It's more cinematic than theatrical to give setting a central role. Consider the films Nashville and Magnolia, or simply the bell tower in Vertigo. More than providing an environment for human encounters, the settings in these pictures largely define those encounters and even dictate the nature of their outcome. There are certainly stage settings as powerful--Carousel's carousel comes to mind, and the estate in The Cherry Orchard--but without a huge set piece or Chekhov's evocative descriptions, the conceit can't work nearly as well in the theater as when a movie camera gives it motion and life.
David Auburn's Skyscraper revolves around half a dozen people affected by the approaching demolition of a landmark building. Though Auburn's math-inflected play Proof won a Pulitzer in 2001, the seams show in this 1997 work: it comes off as more schematic--even formulaic--than genuine, and as something of a filmic wannabe. For one thing Auburn inserts neat little meditations on randomness. By chance, a romantic bond forms between opponents in litigation over the building's demolition, Jessica and Ray, while a second couple consists of Jessica's best friend and Ray's brother. There's also a truckload of overdetermined opposites. Jessica, a photographer obsessed with documenting old buildings, has "no interest in the future," and Louis, a 110-year-old man, has no memory of the past. He can't remember; she can't forget. Jessica is a sort of secular nun while her best friend, Jane, sleeps with 19 men between January and March. Ray is on top of the world, figuratively and almost literally when he stands on the roof of the building he plans to destroy, whereas his brother, Joseph, has just surfaced from the bottom of the sea after his tour of duty as a navy submariner. All five contemporary characters are struggling with how to live while a sixth--Vivian, a mysterious figure in Victorian dress--occupies herself with how to die.
Auburn's apparent fascination with the movies extends beyond the structure of his play to a number of direct homages (or thefts): the couple's lamp-lit discovery of a beautiful ruined room (The English Patient), the unpreventable female suicide that haunts the man forever (Vertigo), the sex-obsessed best friend picking up a sailor (On the Town). The preservationist saving the coldhearted developer actually predates its nearest film equivalent: the Sandra Bullock-Hugh Grant vehicle Two Weeks Notice, made in 2002. There's also an unfortunate soliloquy about crashing a plane into the Empire State Building, which must have seemed a lot funnier before September 11.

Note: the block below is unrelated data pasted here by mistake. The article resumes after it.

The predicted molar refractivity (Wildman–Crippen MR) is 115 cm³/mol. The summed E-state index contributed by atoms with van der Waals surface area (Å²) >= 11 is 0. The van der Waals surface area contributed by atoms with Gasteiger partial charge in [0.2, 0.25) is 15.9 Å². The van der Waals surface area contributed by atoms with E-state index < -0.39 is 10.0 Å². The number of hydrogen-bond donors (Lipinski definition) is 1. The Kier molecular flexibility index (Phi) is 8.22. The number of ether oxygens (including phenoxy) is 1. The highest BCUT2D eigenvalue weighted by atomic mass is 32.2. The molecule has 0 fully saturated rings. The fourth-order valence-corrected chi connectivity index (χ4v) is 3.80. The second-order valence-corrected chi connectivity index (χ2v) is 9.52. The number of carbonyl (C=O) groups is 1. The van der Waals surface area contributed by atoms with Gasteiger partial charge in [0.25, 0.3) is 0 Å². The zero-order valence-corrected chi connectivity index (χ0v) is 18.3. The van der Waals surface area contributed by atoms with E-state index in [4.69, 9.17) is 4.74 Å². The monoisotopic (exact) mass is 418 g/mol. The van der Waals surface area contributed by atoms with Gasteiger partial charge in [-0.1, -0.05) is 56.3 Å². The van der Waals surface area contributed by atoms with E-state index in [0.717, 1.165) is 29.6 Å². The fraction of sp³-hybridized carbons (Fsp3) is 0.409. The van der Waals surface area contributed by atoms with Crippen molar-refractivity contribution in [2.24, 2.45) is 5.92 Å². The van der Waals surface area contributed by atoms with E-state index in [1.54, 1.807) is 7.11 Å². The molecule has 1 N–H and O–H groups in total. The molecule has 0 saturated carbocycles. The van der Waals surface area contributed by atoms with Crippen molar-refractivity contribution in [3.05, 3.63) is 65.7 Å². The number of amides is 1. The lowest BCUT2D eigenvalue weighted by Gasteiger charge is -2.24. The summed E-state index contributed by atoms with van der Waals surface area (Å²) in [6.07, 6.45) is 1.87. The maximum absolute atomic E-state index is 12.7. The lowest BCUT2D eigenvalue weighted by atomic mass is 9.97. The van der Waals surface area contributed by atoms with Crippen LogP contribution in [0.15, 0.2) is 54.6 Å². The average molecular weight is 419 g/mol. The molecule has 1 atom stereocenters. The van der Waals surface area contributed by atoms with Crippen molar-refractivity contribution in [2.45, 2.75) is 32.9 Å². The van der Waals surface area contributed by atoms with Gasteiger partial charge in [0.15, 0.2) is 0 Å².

It's not a worthless script: there are a few interesting ideas and some appealing characters. But Scott Shallenbarger's staging highlights the play's worst features. Dialogue equal parts clever and contrived seems no better here than hopelessly awkward. Everything is played at fever pitch from the first moment. Gita Tanner is the worst offender as Vivian: her suicidal hysteria has no phases or variations, unless you count shrieks rising to wails and howls. Since she's the only character whose background needs to be accounted for (though none of it's actually explained--why is she wearing period clothes, for example?) nuance is essential: a high-decibel attack is exactly the wrong approach. The other women fare a bit better, but not much. Marcia Reinhard has been directed to play Jane, a comic-relief character, with untoward intensity, while Joanne Underwood's Jessica is merely an annoying prig until she encounters Aaron Christensen's Ray. At that point it seems Shallenbarger got out of the way and let the cast's skills and good instincts take over.
When a single actor's performance is off, it's probably the actor's responsibility. But when everyone seems to be stumbling, the problem lies at the director's door. If a reliably thoughtful, capable actor is unpersuasive, as Christensen is in his early scenes, he's been poorly directed. Similarly, Jeremy Glickstein does the best he can with Joseph given Shallenbarger's mistakenly grave approach to the character: like Jane, Joseph should offer comic relief, or else his desperation--for liberation from the navy, for love--pulls the play off balance. The best performance comes from Larry Wiley as the demented 110-year-old. Touching and funny as a man drawn to the building without knowing why, he phases in and out of the present while retaining his gentlemanly manner. Even when surrounded by unnecessary screaming, Wiley remains subtle.
Scenic and lighting designer Christopher Ash has created a wonderful rooftop set, including a backdrop that changes from the twinkling lights of the city to architectural renderings with a simple shift in the lights. But despite his and the actors' good efforts, the edifice they've built is too rickety to stand.
Art accompanying story in printed newspaper (not available in this archive): photo/Mark Wielding.